But then what, you’ve already said it, so what do you want me to add? (laughter) What I’m saying is that you’ve actually summed up where I was coming from. The fact that I grew up in an area of Ghana where there are these slave forts, and traveling up and down the coastline with my mother when I was a kid, I always would see the castles. And I suppose it bothered me greatly that nobody talked about it, and I suspect, like I said earlier it’s a consequence of people not being willing to actually articulate what was on their minds or what they knew about these things. To compensate, I probably just absorbed all the information, any piece of information that I could get about the slave forts.

Were you aware.. I heard that in Ghana, celebrating it’s 50th year of independence this year, they were apologizing to African Americans for their part in the transatlantic slave trade, Africans apologizing to their African American brothers and sisters, have you heard about that?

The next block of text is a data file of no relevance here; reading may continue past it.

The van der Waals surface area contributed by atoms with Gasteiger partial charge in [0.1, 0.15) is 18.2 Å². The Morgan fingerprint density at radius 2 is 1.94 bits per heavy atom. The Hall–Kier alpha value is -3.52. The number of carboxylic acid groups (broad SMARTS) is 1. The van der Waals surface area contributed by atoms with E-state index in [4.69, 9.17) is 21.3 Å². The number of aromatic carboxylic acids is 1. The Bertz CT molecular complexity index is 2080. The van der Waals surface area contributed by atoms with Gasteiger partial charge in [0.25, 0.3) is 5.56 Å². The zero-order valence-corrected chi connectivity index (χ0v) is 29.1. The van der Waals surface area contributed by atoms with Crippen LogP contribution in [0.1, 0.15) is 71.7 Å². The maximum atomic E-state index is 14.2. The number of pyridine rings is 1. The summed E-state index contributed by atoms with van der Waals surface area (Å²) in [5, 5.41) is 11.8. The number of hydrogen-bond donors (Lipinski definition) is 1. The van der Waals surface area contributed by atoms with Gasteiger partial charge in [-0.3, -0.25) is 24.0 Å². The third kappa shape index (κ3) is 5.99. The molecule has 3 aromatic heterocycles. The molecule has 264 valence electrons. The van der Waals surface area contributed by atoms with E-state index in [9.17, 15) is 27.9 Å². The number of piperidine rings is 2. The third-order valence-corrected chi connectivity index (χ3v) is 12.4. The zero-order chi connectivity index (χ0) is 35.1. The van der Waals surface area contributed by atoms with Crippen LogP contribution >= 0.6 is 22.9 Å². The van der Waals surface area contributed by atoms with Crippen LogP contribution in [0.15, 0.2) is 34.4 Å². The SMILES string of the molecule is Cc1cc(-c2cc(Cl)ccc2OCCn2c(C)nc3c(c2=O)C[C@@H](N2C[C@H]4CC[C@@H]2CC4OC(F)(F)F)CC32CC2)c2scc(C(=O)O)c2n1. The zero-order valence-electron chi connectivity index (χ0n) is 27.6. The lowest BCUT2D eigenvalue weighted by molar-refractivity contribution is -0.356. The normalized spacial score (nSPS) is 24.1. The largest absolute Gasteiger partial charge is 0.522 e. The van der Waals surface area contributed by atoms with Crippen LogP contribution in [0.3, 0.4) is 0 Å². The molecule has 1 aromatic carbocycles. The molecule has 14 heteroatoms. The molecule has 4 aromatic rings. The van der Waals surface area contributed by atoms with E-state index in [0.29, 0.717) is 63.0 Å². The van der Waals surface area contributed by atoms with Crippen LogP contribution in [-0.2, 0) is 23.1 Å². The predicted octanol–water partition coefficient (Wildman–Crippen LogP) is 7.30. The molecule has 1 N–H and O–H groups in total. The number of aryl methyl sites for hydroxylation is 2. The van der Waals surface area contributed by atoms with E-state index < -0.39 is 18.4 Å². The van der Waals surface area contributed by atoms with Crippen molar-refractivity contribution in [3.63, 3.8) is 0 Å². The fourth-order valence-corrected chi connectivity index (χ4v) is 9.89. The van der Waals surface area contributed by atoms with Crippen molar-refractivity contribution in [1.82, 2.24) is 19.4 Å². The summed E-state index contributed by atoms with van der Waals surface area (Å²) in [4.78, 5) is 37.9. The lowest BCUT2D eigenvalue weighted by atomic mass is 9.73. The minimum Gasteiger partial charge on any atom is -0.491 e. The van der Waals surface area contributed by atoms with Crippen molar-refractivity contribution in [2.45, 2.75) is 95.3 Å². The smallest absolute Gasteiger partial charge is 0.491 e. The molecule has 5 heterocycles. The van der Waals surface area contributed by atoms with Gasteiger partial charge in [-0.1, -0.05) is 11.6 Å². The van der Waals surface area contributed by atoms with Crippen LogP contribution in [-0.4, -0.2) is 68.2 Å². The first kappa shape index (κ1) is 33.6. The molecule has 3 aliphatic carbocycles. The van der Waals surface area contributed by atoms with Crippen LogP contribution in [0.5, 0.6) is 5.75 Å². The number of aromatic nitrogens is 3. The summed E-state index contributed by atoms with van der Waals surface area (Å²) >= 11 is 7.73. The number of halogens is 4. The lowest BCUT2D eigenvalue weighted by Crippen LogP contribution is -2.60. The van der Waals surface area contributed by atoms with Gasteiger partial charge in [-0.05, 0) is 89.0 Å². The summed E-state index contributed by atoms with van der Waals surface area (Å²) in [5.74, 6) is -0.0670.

I have not heard about that but you know me, I have always been concerned about the lack of real communication between Africans on the continent, us, and the African Diaspora. It’s something that obviously, has bothered me, again from the way that I wrote The Dilemma of a Ghost and Anowa, and so on. So anything, I wouldn’t have thought of an apology because it’s not as if the Africans who were left on the continent had a nice life, you know what I mean? On the whole we were colonized, we too were colonized by these same characters. But my point is that, if apologizing will make us begin to communicate meaningfully with one another, then I’m all for apologizing. What I’m saying, anything to get us talking and being realistic and facing up to what has happened to us as a people. Because I have a feeling, especially out there in Africa, part of what is timing our development is also this unfinished business about slavery and colonization. We don’t want to face it. And if you don’t want to face up to what happened to you yesterday, how are you going to go forward into the future?